Late last month I had an odd experience of walking through Camden Town in a dark suit, in the middle of the day. I say odd as normally walking around in London on a weekday in a suit means you blend in. In Camden, you are the only one in a suit, once you glance around at the host of eclectic fashion statements on one front and awkwardly attired tourist parties on the other. It is an odd place. It is also where you find the London building for the Open University. Which was where I was on my way to in order to have my Graduation photo taken – several weeks before the actual event – to save time ‘on the day’. It was a relatively painless exercise – apart from negotiating possibly the scariest receptionist I have come across outside the ranks of Oxford Porters – and I was glad to get it done, because I am rather proud to be collecting my degree this week, on Friday at the Barbican.
I had been toying with the idea of doing some more study for a number of years before I actually did anything about it, half heartedly looking at prospectuses and then just not getting around to applying. The main stimulus came from the youth work I was doing at the time; seeing the teenagers go off to university probably contributed to a nostalgic longing for the past and my Oxford Zoology days. Secondly, since I suspected that I would be involved in encouraging some of the young ones through their studies it seems appropriate to me to share some of their pain, if not the intensity.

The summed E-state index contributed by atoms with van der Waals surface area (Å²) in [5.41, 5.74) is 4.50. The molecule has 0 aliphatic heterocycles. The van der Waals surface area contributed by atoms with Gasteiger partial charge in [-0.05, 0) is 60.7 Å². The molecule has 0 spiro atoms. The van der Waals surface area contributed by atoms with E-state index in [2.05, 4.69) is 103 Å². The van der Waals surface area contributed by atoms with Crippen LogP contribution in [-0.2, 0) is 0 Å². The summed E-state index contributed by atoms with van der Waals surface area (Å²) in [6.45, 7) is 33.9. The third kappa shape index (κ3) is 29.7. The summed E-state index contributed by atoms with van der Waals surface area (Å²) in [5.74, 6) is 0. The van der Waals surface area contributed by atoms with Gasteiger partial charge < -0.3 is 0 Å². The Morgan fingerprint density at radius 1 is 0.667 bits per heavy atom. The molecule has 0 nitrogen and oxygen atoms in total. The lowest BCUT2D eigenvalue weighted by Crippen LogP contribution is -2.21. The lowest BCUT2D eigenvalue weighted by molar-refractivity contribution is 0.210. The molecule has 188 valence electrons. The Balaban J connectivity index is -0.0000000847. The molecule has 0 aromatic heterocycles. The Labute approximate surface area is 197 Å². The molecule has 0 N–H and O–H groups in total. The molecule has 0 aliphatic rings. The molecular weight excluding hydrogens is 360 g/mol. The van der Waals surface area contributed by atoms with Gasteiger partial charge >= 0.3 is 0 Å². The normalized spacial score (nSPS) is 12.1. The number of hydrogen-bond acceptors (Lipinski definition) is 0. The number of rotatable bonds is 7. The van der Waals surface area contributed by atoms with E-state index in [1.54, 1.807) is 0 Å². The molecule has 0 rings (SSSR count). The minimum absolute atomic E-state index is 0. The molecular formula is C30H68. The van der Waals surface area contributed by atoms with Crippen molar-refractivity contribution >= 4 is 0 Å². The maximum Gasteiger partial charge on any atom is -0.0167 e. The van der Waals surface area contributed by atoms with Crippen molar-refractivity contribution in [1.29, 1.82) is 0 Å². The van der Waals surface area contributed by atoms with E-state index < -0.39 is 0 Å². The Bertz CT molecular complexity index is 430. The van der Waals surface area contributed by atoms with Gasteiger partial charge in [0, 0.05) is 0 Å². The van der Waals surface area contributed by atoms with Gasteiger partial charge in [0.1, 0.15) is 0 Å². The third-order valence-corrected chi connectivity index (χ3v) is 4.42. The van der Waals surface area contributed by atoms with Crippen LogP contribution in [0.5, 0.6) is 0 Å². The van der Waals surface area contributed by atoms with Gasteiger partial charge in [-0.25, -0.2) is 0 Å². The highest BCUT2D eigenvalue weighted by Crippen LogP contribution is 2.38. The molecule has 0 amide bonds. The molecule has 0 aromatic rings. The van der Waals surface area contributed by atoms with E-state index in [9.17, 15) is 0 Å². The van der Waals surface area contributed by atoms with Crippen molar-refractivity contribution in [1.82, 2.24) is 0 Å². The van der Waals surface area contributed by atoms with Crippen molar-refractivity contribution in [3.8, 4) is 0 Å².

So the last five years has been a bit of a journey which ends with a BA in Humanities (with Creative Writing and Religious Studies). And I have learned quite a lot about myself along the way too, which might reverberate with others.
- Be careful about what you are studying versus what you love. I knew that I wanted to explore the humanities and was initially attracted to heritage related studies, as it is an area I have always been passionate about. In the end that heritage module was the biggest struggle of all of them, and I hated it. It took something I had enthusiasm for and crushed it mercilessly in a torrent of figures, conflicting priorities and harsh reality. Interesting I am sure, but not when I realised that my interest in heritage was through the heart and not the head.
- What you might enjoys studying might not be what you expect and be prepared to change course. The flip side of this was creative writing. I was terrible at creative writing at school and approached this aspect of the earlier modules that covered a range of Arts topics in a poking your toe in kind of fashion) with much the same trepidation as I did music appreciation (another heart versus head conflict for me). But I found I enjoyed it immensely. I am not any good at it, but I enjoyed the act of creation as something in itself, of bringing into existence stories and characters that never existed until I created them. A couple of hundred short stories later I do want to get into writing longer form, but that may have to wait until I have a lot more time on my hands to give it the attention that they deserve. This has been the revelation for me in this course (though I am still not keen on poetry).
- In the end, be realistic with expectations. You can fake it up to a point but in the end the quality of the result will be impacted by how much time you put into it. As my University work had to be in the spare time of my spare time any thoughts of high grades should have been slaughtered on the cold alter of realism early on, but that did not stop me stressing about failing. This despite constant and unswerving support from those close to me reminding me that I was doing this ‘for fun’ so why should I get so stressed about it? Sigh. If only it were that easy.
But I have gotten through it, with a somewhat flattering 2:2 and while I do not intend to jump back into more studying just now, I am sure that at some point I will come back to it. I guess that the main reason will be that it was just fun learning new stuff –both about the topics I’ve read and about me as a student.